Concordia University Wisconsin’s School of Education honored the outgoing superintendent of Mequon-Thiensville schools yesterday for his ongoing partnership with Concordia, specifically its efforts to support marginalized and low-achieving students.
Dr. Demond Means, who received his bachelor’s degree from Concordia in 1994, announced last month that he accepted a position as the superintendent of the Clarke County School District in Athens, Georgia. He will be making the move to the south later this month.
In addition to serving on Concordia’s Board of Regents from 2005 to 2011, Means has remained involved with Concordia in a variety of ways including serving as chair of the Closing the Achievement Gap Consortium, which he co-founded and for which Concordia faculty member Dr. Elliot Moeser serves as executive director.
Started in 2012, the CAGC seeks to embrace and change school practices, instructional methodologies and structures in schools in the Greater Milwaukee area – where the nation’s highest instances of achievement gaps occur – in order to address the radically disproportionate academic achievement among diverse student groups, especially for students of color. The consortium is made up of 26 public, private, charter and parochial schools and school systems.
On Thursday, June 22 – Means’ final meeting of the CAGC – leaders from Concordia, the consortium and the state presented Means with three awards:
- “Champion of Education,” from Concordia and its School of Education, presented by Dean of Education Dr. Michael Uden;
- “The CAGC Recognition Award for Service,” bestowed by the Closing the Achievement Gap Consortium, presented by the newly appointed CAGC chair who replaces Means, Larry Smalley;
- “Award of Recognition” co-presented by State Superintendent of Education Dr. Tony Evers and Dr. Michael Thompson, Deputy State Superintendent
“We created this consortium to be a really safe place for educators to learn and grow together,” Means said on Thursday. “I’m so proud of the professional development opportunities that our work has made available to our teachers and students, and am confident that the consortium will continue to do so well into the future.”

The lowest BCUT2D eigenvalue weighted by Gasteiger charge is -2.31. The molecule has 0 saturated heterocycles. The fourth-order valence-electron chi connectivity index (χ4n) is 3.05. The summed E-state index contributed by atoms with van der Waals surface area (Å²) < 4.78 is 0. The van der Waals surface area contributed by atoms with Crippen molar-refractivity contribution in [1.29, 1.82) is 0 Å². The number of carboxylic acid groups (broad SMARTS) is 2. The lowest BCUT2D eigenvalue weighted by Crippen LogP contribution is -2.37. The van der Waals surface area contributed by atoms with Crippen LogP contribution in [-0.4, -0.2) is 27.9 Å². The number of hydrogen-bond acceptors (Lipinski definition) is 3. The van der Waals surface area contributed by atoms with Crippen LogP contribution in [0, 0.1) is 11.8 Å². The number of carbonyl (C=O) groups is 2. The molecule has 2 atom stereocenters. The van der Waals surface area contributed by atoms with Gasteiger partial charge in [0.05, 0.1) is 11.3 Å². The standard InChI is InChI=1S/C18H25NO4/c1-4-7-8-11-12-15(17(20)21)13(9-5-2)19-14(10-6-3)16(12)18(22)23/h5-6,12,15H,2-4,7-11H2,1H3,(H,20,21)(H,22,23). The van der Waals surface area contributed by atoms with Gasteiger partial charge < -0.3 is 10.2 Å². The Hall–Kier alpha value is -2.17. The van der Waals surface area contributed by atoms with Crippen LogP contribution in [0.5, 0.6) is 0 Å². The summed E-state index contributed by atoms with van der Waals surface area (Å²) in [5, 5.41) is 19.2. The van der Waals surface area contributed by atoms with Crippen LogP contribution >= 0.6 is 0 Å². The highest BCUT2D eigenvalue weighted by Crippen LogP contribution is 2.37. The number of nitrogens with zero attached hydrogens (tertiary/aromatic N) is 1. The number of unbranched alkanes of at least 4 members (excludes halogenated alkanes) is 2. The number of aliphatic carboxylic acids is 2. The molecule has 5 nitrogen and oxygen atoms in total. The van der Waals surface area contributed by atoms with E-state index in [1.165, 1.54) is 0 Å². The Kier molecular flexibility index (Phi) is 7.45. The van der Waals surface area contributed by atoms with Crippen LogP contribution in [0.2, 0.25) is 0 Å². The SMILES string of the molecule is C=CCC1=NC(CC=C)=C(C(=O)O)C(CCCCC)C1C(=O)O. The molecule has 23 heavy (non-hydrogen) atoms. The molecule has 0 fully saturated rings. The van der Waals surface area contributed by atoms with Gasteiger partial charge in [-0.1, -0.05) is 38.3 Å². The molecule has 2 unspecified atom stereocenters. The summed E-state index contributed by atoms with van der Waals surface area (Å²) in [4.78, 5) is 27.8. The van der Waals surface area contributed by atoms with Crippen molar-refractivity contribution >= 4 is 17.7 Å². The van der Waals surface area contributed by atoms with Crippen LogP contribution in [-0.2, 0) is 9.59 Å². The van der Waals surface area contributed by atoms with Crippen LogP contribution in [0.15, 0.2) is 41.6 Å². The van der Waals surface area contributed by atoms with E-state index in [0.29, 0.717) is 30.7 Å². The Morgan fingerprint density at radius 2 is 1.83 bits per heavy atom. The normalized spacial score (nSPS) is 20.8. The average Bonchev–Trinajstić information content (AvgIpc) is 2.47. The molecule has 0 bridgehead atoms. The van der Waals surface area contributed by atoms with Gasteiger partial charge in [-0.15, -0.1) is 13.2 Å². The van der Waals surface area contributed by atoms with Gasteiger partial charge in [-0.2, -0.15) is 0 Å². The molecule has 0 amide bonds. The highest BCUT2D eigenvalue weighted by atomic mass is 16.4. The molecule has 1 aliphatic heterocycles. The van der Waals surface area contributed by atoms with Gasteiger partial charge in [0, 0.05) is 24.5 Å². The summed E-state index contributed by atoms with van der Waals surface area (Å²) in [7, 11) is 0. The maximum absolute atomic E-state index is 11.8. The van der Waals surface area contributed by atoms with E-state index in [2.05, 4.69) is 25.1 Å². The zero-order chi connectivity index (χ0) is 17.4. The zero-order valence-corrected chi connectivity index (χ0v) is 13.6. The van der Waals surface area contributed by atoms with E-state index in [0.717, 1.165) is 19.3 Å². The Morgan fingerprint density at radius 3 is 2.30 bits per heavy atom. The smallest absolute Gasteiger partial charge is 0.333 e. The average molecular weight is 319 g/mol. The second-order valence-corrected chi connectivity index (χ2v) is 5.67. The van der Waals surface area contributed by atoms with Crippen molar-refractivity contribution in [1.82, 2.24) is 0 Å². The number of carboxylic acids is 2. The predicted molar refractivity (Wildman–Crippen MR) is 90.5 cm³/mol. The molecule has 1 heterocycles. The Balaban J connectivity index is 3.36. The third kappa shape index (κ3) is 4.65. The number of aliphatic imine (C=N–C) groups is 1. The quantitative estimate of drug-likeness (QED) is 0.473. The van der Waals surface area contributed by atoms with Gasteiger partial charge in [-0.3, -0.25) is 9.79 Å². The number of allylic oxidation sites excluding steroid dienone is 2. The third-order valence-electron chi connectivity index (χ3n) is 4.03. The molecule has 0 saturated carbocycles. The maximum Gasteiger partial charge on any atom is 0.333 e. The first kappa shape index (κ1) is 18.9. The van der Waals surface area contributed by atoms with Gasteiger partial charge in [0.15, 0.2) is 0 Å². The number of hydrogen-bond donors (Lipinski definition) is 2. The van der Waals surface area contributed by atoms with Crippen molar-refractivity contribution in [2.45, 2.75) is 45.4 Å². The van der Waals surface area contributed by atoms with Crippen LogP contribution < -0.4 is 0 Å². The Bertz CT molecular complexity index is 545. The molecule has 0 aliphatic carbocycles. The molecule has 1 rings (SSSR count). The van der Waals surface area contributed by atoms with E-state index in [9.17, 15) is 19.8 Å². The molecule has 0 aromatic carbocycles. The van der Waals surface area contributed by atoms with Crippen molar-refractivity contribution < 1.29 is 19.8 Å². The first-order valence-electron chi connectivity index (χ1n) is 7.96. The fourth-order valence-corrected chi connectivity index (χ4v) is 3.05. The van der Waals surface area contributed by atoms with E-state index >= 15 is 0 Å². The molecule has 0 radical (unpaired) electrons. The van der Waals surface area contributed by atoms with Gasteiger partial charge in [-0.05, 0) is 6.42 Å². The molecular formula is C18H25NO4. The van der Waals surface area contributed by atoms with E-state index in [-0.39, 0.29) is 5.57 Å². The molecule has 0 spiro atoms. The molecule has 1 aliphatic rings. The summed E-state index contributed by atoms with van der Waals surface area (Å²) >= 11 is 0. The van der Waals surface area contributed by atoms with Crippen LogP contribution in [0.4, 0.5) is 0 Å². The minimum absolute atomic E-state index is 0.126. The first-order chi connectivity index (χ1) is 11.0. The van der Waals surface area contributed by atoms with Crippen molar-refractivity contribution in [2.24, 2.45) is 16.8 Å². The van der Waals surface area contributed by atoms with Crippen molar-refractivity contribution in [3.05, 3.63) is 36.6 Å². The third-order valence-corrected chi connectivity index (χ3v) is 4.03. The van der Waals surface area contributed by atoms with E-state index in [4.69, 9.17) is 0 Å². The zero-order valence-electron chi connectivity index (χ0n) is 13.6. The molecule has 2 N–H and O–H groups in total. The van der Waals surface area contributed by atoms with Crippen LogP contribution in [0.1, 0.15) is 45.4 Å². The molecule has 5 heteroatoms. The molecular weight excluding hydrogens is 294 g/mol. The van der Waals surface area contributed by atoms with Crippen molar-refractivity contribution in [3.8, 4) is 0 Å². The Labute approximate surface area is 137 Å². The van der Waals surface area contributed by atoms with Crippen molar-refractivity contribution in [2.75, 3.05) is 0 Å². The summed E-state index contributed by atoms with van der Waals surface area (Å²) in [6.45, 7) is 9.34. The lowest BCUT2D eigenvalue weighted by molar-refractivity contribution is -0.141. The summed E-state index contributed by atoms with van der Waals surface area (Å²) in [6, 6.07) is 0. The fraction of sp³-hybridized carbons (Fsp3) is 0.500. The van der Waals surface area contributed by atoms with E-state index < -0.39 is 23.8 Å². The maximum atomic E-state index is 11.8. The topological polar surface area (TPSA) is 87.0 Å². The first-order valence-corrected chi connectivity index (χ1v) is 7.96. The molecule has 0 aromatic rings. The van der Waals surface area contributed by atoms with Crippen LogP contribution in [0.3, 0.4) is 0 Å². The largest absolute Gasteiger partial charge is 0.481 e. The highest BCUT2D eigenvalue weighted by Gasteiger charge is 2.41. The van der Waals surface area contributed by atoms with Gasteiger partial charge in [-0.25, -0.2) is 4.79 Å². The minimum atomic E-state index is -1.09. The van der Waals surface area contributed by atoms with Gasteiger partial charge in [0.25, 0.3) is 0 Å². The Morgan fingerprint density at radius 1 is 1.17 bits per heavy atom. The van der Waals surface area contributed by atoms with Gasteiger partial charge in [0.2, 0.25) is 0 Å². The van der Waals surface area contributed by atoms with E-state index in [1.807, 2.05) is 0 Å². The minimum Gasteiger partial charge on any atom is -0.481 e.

Also in attendance at the Thursday meeting were more than two dozen administrators from participating CAGC schools. Prior to the awards presentation, the group discussed several initiatives that have occurred or are occurring this summer.
The efforts include multiple Equity Institutes, which are hosted at various participating CAGC schools and offer training and professional development on how to offer equitable learning opportunities to all students. Additionally, the CAGC will host a new teacher orientation on a similar theme to be held at Concordia in August. Last year’s orientation for new teachers drew 400 instructors.
One of the most notable efforts of the CAGC is its annual African American Male Initiative (AAMI), a summertime initiative that encourages young men of color to succeed academically with the intent of pursuing higher education. During the four-day event, students stay overnight in the CUW dorms and participate in learning and career development opportunities.
Last year’s AAMI event drew 94 youth, up 57 from the previous year’s inaugural effort. Moeser says he expects to have 180 youth attend this year’s event in July.
Means, who had worked under Moeser in the late ’90s as vice principal in the Nicolet School District, is an irreplaceable part of CAGC and its efforts, according to Moeser.
“He’s been an individual who has taken a stance on a topic that could be controversial for schools to admit,” Moeser says. “Demond stepped forward to be the spokesman for a cause that other leaders in southeast Wisconsin have rallied around, without fear of criticism in their communities. He has given public light to the achievement gap issue and has made honest and significant strides to address it. He will be sorely missed.”
— This story is written by Kali Thiel, director of university communications for Concordia University Wisconsin and Ann Arbor. She may be reached at firstname.lastname@example.org or 262-243-2149.
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